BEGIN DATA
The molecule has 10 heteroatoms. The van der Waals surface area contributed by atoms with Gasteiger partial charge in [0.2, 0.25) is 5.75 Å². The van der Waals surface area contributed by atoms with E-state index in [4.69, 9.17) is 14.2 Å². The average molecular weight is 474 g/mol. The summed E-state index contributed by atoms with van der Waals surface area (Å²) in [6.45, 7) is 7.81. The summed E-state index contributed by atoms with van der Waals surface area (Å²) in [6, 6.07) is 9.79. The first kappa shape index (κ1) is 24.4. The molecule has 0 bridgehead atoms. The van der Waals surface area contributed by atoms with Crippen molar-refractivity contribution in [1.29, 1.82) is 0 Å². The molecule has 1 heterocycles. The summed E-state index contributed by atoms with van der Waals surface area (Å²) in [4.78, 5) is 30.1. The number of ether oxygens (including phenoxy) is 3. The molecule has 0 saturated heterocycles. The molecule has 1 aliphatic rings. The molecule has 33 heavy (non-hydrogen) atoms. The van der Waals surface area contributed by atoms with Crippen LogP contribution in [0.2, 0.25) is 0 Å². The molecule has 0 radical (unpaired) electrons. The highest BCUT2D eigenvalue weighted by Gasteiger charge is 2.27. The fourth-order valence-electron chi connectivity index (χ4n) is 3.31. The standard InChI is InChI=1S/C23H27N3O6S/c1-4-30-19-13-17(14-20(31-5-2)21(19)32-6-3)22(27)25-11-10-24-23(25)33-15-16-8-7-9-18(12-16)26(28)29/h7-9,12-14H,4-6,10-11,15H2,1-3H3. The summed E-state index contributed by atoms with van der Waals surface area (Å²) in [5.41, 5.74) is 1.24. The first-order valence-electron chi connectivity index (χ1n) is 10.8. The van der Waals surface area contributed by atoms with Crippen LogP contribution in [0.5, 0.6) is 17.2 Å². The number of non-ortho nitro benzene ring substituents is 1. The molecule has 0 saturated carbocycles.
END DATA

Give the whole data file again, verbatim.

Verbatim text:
The molecule has 10 heteroatoms. The van der Waals surface area contributed by atoms with Gasteiger partial charge in [0.2, 0.25) is 5.75 Å². The van der Waals surface area contributed by atoms with E-state index in [4.69, 9.17) is 14.2 Å². The average molecular weight is 474 g/mol. The summed E-state index contributed by atoms with van der Waals surface area (Å²) in [6.45, 7) is 7.81. The summed E-state index contributed by atoms with van der Waals surface area (Å²) in [6, 6.07) is 9.79. The first kappa shape index (κ1) is 24.4. The molecule has 0 bridgehead atoms. The van der Waals surface area contributed by atoms with Crippen molar-refractivity contribution in [1.29, 1.82) is 0 Å². The molecule has 1 heterocycles. The summed E-state index contributed by atoms with van der Waals surface area (Å²) in [4.78, 5) is 30.1. The number of ether oxygens (including phenoxy) is 3. The molecule has 0 saturated heterocycles. The molecule has 1 aliphatic rings. The molecule has 33 heavy (non-hydrogen) atoms. The van der Waals surface area contributed by atoms with Crippen LogP contribution in [0.2, 0.25) is 0 Å². The molecule has 0 radical (unpaired) electrons. The highest BCUT2D eigenvalue weighted by Gasteiger charge is 2.27. The fourth-order valence-electron chi connectivity index (χ4n) is 3.31. The standard InChI is InChI=1S/C23H27N3O6S/c1-4-30-19-13-17(14-20(31-5-2)21(19)32-6-3)22(27)25-11-10-24-23(25)33-15-16-8-7-9-18(12-16)26(28)29/h7-9,12-14H,4-6,10-11,15H2,1-3H3. The summed E-state index contributed by atoms with van der Waals surface area (Å²) in [5.41, 5.74) is 1.24. The first-order valence-electron chi connectivity index (χ1n) is 10.8. The van der Waals surface area contributed by atoms with Crippen LogP contribution in [0.5, 0.6) is 17.2 Å². The number of non-ortho nitro benzene ring substituents is 1. The molecule has 0 saturated carbocycles.